The growing and selective imperiousness of the current Bellingham City Council president, Roxanne Murphy, is troubling. Several times since having been handed the “presidential” gavel, Murphy has interrupted public comment, advising individuals to “stick to the issue” as if she is the arbiter of issue content. These are not people who are disrupting or slandering. To wit:
The City Council meeting of March 12th, at which time (video counter 4:57) Murphy called a point of order and admonished Jon Humphrey who was providing public comment on small cell antennae for the city of Bellingham. During this comment and as part of the description of the problem he mentioned the names of President Trump, State Senator Ericksen and Mr. Aijit Pai of the FCC. Murphy interrupted Humphrey in mid-presentation to tell him to “Please refrain from referring to people and please stick to your issue.” Humphrey, speaking in a calm and normal voice was merely contextualizing his statement on the small cell issue. Not much to reproach.
Prior to that in a February 2018 council session, Murphy admonished Josh Bowman, a homeless person, to “stick to the issue.” (His comment begins at the 15:15 mark of the video, the admonishment at the 17:07 mark.) After Bowman asks a simple question about why the mayor did not speak at the funerals of two homeless people who recently died, Murphy interjects in a clearly exasperated tone, “I need you to stick to the issue, please, not attack us.” Such is the mettle of Murphy to take on a homeless individual asking a simple question which merits an answer from city hall. Note Murphy’s use of the first person to establish need and a switch to the undefined imperial “us” who are being attacked.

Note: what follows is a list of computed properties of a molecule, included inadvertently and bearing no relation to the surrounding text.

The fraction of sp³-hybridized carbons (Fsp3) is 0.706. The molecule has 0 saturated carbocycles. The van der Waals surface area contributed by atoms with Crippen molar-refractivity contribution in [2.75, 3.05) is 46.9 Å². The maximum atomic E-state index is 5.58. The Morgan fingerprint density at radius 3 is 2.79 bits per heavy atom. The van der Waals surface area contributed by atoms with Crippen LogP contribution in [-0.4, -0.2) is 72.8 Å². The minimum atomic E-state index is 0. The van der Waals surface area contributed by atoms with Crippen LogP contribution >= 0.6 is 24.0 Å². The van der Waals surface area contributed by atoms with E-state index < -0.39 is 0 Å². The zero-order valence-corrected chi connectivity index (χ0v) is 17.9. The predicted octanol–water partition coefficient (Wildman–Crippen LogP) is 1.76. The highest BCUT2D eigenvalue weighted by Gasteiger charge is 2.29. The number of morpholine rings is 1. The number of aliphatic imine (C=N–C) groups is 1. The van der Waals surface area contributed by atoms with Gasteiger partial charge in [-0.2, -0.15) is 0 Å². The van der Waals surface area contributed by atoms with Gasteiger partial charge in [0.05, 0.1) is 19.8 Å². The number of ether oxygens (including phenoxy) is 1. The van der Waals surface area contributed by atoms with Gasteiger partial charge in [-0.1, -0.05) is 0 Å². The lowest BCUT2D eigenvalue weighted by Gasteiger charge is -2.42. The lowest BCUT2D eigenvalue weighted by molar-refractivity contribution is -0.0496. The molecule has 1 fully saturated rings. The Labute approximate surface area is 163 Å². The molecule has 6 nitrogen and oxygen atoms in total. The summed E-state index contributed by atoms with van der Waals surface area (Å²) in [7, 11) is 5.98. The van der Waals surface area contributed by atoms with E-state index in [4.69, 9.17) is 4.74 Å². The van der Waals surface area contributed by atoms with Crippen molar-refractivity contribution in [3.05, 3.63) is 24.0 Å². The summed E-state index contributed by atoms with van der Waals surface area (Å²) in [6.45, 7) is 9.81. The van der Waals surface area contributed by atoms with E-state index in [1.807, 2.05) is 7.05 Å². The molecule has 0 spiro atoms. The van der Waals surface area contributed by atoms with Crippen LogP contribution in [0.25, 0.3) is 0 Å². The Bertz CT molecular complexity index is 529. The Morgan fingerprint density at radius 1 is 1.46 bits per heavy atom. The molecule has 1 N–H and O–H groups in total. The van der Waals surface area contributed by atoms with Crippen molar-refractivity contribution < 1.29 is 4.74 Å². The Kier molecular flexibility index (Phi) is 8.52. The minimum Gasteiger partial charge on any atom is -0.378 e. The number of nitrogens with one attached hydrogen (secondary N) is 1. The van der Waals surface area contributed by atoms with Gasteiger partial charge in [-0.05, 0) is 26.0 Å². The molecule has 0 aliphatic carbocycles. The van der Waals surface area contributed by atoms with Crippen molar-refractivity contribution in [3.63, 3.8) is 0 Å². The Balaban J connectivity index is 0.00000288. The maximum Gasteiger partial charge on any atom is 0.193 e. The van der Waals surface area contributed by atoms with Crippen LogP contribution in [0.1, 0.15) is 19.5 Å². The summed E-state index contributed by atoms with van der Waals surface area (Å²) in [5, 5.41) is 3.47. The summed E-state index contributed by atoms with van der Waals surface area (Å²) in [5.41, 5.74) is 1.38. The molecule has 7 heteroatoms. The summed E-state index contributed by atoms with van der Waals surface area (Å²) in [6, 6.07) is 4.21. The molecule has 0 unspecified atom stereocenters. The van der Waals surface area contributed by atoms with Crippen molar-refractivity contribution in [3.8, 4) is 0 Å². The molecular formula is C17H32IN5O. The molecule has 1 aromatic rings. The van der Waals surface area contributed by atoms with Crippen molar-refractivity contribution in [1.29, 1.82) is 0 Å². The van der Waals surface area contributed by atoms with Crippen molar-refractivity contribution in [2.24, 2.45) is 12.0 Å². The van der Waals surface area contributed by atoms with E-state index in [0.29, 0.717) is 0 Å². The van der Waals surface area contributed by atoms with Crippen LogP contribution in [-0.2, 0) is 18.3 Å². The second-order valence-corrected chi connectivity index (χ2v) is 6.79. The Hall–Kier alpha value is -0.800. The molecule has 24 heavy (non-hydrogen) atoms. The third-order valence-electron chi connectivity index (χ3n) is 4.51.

These two incidents, in and of themselves, merely raise questions. However, when one looks at a similar incident that took place at the April 9th hearing on the accessory dwelling ordinance, there seems to be a larger problem: lack of consistency and judgment. Toward the end of the public hearing, Maureen Romain spoke from the podium to the council. At the end of her remarks (2.35.35 on the video counter) she began to speak directly to councilman Gene Knutson and admonished him for having left the dais while other citizen testimony was being presented. At first she took him to task for shaking his head when one individual began talking about racism. Romain interpreted this as a display of disagreement by the council member. How she got into his head is problematic. Then she chided him for leaving the chambers while another speaker spoke of racism and again offered her interpretation: “I thought it could possibly be prostate…” WHAT?
At this point, not a peep is heard from Murphy, who found Josh Bowman guilty of not “sticking to the issue” and “attack(ing) us.” One might imagine an instance of a man at the podium calling out Murphy (who has also left the dais during meetings) and saying, “it must be that time of the month.”
I have been attending council meetings for the last 15 years and there has been ample mention of names during public comment periods over those years, especially those that might be made in a complimentary way. Was this admonition to Humphrey due to the negative light in which he presented these individuals? Just what then is the council’s policy on mentioning names during public comments? Cannot residents of Bellingham, such as Bowman, call out elected officials for not taking action? And why the pass for Romain for her unjust and egregious attack against a long-time council member?
I visited the city’s website where I found no reference of any sort to a policy on this issue among the several topics on conduct of council meetings in the Guide to City Council Meetings. Perhaps there is some “double secret” (thank you Dean Wormer) set of guidelines in the council safe.
Consequently, these decisions to interrupt and admonish speakers appear capricious and call for an explanation and apologies. These three incidents give lie to the cautionary speech by Murphy at the beginning of these hearings and comment periods that call for a safe space for all to speak. “We love to hear all of your perspectives,” is what Murphy stated before the public comment period on March 12th. Maybe she should listen to her own words.